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Date: 01/07/2009
Master Circular - Guidelines for Issue of Certificates of Deposit

RBI/2009-10/47
FMD.MSRG.No. 38/02.08.003/2009-10

July 1, 2009

The Chairmen / Chief Executives of
All Scheduled Banks (excluding RRBs and LABs)
and All-India Term Lending and Refinancing Institutions

Dear Sirs,

Guidelines for Issue of Certificates of Deposit

As you are aware, with a view to further widening the range of money market instruments and giving investors greater flexibility in deployment of their short-term surplus funds, Certificates of Deposit (CDs) were introduced in India in 1989. Guidelines for issue of CDs are presently governed by various directives issued by the Reserve Bank of India, as amended from time to time.

A Master Circular incorporating all the existing guidelines / instructions / directives on the subject has been prepared. It may be noted that this Master Circular consolidates and updates all the instructions / guidelines contained in the circulars listed in the Appendix, in so far as they relate to 'guidelines for issue of CDs'. This master circular has been placed on RBI website at www.mastercircular.rbi.org.in

Yours faithfully,


(Chandan Sinha)
Chief General Manager


Master Circular on Guidelines for Issue of Certificates of Deposit (CDs)
(as Amended up to June 30, 2009)

Introduction

Eligibility

Aggregate Amount

Minimum Size of Issue and Denominations

Who can Subscribe

Maturity

Discount

Reserve Requirements

Transferability

Loans / Buy-backs

Format of CDs

Payment of Certificate

Issue of Duplicate Certificates

Accounting

Standardised Market Practice and Documentation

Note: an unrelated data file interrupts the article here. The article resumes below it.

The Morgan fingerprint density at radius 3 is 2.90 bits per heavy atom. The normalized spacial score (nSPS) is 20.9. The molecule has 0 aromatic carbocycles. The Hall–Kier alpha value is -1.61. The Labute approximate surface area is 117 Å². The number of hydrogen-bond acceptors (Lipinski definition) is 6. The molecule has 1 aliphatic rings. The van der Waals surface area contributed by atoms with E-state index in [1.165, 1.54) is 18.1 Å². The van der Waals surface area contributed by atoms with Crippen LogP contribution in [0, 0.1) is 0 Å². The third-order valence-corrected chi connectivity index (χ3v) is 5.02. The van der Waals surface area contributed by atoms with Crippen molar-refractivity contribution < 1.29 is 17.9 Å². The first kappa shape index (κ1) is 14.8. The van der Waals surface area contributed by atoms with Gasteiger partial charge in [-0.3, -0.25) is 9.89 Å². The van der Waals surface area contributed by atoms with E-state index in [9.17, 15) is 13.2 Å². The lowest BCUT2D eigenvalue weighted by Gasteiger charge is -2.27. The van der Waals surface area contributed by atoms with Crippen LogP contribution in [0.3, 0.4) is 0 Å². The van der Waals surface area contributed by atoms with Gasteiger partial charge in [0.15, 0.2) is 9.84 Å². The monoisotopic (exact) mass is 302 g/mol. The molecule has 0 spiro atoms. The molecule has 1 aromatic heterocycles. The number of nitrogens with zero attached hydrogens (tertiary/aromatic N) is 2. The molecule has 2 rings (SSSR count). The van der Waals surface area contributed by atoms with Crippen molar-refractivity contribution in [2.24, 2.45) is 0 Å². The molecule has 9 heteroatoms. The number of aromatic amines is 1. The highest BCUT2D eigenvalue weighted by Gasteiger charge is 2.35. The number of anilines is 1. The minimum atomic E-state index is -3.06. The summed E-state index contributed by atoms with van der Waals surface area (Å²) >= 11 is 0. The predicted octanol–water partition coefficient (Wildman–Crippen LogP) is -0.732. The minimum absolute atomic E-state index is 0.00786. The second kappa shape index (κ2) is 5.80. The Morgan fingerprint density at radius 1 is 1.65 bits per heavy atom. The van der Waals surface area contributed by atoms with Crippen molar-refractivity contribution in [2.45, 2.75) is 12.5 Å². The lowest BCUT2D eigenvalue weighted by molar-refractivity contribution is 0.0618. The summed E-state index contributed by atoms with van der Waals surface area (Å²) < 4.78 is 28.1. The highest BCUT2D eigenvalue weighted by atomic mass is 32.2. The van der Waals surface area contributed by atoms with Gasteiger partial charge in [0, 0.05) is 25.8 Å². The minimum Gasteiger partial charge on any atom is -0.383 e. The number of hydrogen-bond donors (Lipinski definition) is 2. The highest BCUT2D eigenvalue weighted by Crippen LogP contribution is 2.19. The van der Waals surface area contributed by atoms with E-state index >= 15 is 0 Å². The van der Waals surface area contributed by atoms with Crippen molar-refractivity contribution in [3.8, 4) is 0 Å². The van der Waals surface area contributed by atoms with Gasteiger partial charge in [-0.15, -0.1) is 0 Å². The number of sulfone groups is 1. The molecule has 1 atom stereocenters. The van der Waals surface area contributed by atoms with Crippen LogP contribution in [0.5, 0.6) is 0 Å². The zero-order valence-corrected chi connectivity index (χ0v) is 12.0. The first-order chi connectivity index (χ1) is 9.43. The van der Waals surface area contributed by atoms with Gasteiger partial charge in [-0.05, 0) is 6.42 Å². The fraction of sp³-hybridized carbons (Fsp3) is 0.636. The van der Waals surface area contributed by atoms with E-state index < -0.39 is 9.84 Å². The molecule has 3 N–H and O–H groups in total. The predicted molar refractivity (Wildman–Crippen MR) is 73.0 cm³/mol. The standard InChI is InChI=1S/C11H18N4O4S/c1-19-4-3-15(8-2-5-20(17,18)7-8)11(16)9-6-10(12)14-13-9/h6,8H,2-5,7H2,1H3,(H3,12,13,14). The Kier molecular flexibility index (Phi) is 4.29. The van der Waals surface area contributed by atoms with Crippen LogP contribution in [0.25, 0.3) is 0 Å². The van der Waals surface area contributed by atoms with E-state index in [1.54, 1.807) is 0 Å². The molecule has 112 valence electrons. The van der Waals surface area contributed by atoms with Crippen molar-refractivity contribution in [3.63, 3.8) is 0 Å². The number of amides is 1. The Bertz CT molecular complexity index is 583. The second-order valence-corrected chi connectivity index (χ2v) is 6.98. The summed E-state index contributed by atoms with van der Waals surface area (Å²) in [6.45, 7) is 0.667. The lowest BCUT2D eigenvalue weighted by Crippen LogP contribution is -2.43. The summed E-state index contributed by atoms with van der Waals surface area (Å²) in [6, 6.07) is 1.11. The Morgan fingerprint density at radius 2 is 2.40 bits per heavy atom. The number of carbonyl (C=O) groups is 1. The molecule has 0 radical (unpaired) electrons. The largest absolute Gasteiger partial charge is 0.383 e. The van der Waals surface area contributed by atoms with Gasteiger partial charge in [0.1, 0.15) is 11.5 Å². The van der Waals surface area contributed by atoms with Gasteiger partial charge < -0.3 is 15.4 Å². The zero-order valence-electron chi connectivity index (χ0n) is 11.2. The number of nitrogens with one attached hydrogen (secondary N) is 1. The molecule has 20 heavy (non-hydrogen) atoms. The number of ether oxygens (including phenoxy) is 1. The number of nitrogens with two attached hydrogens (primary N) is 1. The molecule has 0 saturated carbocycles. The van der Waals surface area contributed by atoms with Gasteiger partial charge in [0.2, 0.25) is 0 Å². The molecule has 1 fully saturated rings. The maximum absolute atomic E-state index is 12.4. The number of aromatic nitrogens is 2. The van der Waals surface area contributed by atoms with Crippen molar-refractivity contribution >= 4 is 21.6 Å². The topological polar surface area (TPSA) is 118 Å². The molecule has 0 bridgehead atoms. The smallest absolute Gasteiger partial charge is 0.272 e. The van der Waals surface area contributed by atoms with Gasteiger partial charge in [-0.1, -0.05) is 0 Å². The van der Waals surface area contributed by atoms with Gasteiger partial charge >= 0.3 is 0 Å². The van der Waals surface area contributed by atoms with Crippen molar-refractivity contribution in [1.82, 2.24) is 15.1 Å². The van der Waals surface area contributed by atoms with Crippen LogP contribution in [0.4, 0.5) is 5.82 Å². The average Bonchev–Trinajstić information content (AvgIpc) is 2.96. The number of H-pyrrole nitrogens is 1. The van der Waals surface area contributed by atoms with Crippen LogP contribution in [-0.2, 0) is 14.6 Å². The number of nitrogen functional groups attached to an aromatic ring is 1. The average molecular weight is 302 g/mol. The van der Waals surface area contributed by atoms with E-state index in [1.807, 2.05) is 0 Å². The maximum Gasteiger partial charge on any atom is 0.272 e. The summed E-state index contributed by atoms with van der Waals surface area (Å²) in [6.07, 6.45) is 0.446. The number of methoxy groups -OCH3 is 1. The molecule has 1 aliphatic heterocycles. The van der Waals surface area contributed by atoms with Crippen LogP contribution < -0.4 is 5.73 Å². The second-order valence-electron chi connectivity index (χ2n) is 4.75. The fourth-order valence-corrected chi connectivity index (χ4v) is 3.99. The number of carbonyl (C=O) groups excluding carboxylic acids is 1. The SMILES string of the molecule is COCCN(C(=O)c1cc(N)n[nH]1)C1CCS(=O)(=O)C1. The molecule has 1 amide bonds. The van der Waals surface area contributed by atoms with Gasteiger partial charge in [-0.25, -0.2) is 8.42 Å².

Reporting

Annex I

Annex II

Appendix

Introduction

Certificates of Deposit (CDs) is a negotiable money market instrument and issued in dematerialised form or as a Usance Promissory Note, for funds deposited at a bank or other eligible financial institution for a specified time period. Guidelines for issue of CDs are presently governed by various directives issued by the Reserve Bank of India, as amended from time to time. The guidelines for issue of CDs incorporating all the amendments issued till date are given below for ready reference.

Eligibility

2.  CDs can be issued by (i) scheduled commercial banks excluding Regional Rural Banks (RRBs) and Local Area Banks (LABs); and (ii) select all-India Financial Institutions that have been permitted by RBI to raise short-term resources within the umbrella limit fixed by RBI.

Aggregate Amount

3. Banks have the freedom to issue CDs depending on their requirements.

4. An FI may issue CDs within the overall umbrella limit fixed by RBI, i.e., issue of CD together with other instruments, viz., term money, term deposits, commercial papers and inter-corporate deposits should not exceed 100 per cent of its net owned funds, as per the latest audited balance sheet.

Minimum Size of Issue and Denominations

5. Minimum amount of a CD should be Rs.1 lakh, i.e., the minimum deposit that could be accepted from a single subscriber should not be less than Rs. 1 lakh and in the multiples of Rs. 1 lakh thereafter.